# Osmosis Lab

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Osmosis Lab
Introduction: In this experiment I aim to investigate the effect of the surface area to volume ratio on the rate evaporation of water in different sized containers. By measuring the time it takes for the whole amount of water to evaporate, a conclusion can be made about the validity of the surface to volume ratio in regards to the biological process of diffusion.
Research Question: What is the effect of the surface area to volume ratio on the evaporation of water?
Variables:
- Independent: o Surface area in cm2 of the top most surface of water in the container.
- Dependent: o Rate of evaporation in seconds.
- Control: o Temperature of the room set at 25 degrees Celsius o Starting temperature of distilled water is at 25 degrees Celsius. o Volume of distilled water in the container at 100 mL. o Material of the containers is dark plastic (preferably black) as to not allow for light to penetrate the sides of the container. o Lighting in room is consistently bright with lights turned on and blinds shut as to not let any variability of sunlight affect the evaporation.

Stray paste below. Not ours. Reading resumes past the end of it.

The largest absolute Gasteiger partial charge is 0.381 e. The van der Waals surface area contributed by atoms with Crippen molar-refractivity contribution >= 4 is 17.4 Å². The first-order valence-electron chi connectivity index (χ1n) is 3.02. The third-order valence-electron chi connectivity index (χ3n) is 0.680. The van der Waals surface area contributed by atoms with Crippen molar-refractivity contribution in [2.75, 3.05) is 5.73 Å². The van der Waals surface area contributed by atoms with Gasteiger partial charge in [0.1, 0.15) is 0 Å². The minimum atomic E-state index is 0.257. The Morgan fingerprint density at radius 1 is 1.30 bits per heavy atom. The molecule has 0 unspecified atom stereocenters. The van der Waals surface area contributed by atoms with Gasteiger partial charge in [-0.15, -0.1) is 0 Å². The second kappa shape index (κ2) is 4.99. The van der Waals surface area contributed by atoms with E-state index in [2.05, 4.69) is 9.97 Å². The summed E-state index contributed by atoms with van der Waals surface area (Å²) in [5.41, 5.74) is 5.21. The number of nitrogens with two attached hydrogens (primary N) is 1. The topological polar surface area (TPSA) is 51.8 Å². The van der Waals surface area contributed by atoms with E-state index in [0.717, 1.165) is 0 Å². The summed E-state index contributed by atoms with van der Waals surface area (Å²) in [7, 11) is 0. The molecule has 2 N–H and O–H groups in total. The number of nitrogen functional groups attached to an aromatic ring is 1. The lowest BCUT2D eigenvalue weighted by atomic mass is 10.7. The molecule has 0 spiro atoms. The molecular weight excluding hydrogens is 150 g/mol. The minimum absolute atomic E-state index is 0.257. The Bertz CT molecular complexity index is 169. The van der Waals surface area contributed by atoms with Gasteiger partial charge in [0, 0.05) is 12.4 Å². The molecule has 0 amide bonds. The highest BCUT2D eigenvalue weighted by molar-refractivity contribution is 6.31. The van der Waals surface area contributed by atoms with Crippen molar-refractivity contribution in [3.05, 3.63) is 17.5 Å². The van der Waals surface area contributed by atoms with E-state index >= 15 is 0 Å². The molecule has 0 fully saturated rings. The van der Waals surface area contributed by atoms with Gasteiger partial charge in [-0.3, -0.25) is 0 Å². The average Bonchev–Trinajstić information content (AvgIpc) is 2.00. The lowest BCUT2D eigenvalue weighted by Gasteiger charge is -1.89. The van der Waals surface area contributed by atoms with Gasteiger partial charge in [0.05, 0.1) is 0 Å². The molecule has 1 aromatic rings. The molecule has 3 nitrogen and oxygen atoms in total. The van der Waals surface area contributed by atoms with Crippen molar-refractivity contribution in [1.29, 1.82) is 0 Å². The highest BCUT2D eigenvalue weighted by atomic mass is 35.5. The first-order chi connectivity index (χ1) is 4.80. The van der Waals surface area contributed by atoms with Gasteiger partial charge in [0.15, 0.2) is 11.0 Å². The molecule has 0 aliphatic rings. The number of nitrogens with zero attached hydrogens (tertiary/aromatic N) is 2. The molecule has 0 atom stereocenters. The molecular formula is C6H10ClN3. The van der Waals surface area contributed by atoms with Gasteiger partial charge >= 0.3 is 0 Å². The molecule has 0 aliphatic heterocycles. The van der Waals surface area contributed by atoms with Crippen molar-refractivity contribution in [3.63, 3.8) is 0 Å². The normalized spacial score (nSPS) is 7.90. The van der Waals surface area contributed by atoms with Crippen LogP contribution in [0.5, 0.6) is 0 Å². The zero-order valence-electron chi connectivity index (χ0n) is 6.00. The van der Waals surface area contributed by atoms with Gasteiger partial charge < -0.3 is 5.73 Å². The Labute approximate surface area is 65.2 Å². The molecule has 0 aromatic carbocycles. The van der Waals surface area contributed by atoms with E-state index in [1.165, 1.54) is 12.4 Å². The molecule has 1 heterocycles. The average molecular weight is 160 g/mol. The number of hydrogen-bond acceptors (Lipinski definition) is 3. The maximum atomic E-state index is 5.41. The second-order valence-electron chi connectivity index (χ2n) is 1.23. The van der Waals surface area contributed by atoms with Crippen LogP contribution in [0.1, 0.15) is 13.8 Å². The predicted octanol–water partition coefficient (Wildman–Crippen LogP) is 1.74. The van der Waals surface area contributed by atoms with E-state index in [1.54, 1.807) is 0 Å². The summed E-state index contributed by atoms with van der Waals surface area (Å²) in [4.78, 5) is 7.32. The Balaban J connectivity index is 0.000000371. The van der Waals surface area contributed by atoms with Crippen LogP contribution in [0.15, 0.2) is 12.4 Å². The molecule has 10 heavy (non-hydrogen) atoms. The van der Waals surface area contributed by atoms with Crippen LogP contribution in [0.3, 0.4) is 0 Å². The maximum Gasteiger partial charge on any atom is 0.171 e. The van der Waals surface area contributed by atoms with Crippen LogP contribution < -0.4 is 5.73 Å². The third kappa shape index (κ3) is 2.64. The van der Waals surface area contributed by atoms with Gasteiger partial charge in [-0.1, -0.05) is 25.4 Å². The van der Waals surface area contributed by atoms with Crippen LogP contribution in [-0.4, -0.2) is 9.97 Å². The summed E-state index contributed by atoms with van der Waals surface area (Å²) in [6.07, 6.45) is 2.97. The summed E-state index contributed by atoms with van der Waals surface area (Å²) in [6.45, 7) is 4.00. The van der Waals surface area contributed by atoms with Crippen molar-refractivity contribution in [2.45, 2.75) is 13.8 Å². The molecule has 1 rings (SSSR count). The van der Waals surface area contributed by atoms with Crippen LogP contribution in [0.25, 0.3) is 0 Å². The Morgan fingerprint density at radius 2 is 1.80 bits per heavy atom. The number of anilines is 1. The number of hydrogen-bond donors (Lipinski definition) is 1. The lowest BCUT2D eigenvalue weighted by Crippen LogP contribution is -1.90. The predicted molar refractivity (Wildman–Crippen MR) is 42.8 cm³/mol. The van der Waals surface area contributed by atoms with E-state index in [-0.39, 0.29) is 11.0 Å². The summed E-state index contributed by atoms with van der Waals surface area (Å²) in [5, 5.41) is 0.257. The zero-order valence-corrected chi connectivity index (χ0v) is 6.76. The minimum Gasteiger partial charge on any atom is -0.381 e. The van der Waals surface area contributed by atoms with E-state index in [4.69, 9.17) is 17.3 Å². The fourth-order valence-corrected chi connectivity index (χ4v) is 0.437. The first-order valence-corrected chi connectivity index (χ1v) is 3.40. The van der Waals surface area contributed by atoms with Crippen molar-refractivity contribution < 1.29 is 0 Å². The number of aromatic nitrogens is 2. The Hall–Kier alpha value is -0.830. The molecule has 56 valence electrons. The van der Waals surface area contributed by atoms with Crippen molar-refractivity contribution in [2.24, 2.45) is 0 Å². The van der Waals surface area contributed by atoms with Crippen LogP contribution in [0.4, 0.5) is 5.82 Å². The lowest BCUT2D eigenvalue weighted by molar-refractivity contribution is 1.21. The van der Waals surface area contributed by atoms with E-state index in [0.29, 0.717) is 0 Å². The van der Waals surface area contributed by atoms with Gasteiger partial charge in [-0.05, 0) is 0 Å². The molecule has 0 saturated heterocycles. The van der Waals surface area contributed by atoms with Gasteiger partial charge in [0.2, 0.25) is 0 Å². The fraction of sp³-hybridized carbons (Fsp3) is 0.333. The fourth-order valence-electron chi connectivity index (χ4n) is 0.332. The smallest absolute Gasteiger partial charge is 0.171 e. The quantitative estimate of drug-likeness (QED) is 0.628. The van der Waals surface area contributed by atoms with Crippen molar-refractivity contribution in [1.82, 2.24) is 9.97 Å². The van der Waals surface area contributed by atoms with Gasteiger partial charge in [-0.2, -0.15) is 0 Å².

- Uncontrolled: o Cannot control for the minor fluctuations in the testing environment such as the exact temperature and humidity.

Apparatus:
- Different sized dark plastic containers whose cross sections are 4 cm2, 9 cm2, 16 cm2, 25 cm2, and 36 cm2. This is easiest done with square containers.
- At least 1.5 L of bottled distilled water
- Measuring Cup with mL markings, at least 100 mL large.
- Stopwatch
- Thermometer
- Paper towels
Method:
1. First I will begin by setting the temperature of the experimental room to 25 degrees Celsius, and blinding the windows as to not let any sunlight through. This can be confirmed by thermometer.
2. I will prepare my distilled water sample by letting the 1.5 L bottle sit in the room for as long as it takes for it to reach equilibrium with the room temperature of 25 degrees Celsius. I will then confirm this again with a thermometer.

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